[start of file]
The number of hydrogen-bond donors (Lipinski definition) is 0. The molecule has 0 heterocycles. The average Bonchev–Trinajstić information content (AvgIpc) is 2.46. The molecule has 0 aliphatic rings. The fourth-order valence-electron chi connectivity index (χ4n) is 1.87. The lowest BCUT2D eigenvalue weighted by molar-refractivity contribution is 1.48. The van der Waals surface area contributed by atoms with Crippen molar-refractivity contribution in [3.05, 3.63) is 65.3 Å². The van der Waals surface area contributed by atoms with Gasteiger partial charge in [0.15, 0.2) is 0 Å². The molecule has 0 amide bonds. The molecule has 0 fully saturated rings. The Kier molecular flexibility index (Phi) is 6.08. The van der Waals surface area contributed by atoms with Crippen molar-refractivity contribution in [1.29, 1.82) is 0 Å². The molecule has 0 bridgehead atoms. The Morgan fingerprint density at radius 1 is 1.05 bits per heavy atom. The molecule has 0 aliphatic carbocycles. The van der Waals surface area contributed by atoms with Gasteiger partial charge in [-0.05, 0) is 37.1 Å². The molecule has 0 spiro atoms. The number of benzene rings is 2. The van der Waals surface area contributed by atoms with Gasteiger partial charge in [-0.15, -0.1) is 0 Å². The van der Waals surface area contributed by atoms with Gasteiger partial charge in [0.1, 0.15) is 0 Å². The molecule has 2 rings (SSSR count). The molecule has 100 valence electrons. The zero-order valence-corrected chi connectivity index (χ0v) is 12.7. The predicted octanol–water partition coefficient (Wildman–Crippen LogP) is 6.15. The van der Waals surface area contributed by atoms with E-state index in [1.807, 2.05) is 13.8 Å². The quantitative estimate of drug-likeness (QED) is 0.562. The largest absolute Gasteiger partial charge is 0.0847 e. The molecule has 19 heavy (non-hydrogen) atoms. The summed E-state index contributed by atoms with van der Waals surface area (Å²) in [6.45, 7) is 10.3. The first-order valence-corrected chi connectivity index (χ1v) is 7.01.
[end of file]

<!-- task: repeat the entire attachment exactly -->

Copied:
The number of hydrogen-bond donors (Lipinski definition) is 0. The molecule has 0 heterocycles. The average Bonchev–Trinajstić information content (AvgIpc) is 2.46. The molecule has 0 aliphatic rings. The fourth-order valence-electron chi connectivity index (χ4n) is 1.87. The lowest BCUT2D eigenvalue weighted by molar-refractivity contribution is 1.48. The van der Waals surface area contributed by atoms with Crippen molar-refractivity contribution in [3.05, 3.63) is 65.3 Å². The van der Waals surface area contributed by atoms with Gasteiger partial charge in [0.15, 0.2) is 0 Å². The molecule has 0 amide bonds. The molecule has 0 fully saturated rings. The Kier molecular flexibility index (Phi) is 6.08. The van der Waals surface area contributed by atoms with Crippen molar-refractivity contribution in [1.29, 1.82) is 0 Å². The molecule has 0 bridgehead atoms. The Morgan fingerprint density at radius 1 is 1.05 bits per heavy atom. The molecule has 0 aliphatic carbocycles. The van der Waals surface area contributed by atoms with Gasteiger partial charge in [-0.05, 0) is 37.1 Å². The molecule has 0 spiro atoms. The number of benzene rings is 2. The van der Waals surface area contributed by atoms with Gasteiger partial charge in [-0.15, -0.1) is 0 Å². The van der Waals surface area contributed by atoms with Gasteiger partial charge in [0.1, 0.15) is 0 Å². The molecule has 2 rings (SSSR count). The molecule has 100 valence electrons. The zero-order valence-corrected chi connectivity index (χ0v) is 12.7. The predicted octanol–water partition coefficient (Wildman–Crippen LogP) is 6.15. The van der Waals surface area contributed by atoms with E-state index in [1.807, 2.05) is 13.8 Å². The quantitative estimate of drug-likeness (QED) is 0.562. The largest absolute Gasteiger partial charge is 0.0847 e. The molecule has 19 heavy (non-hydrogen) atoms. The summed E-state index contributed by atoms with van der Waals surface area (Å²) in [6.45, 7) is 10.3. The first-order valence-corrected chi connectivity index (χ1v) is 7.01.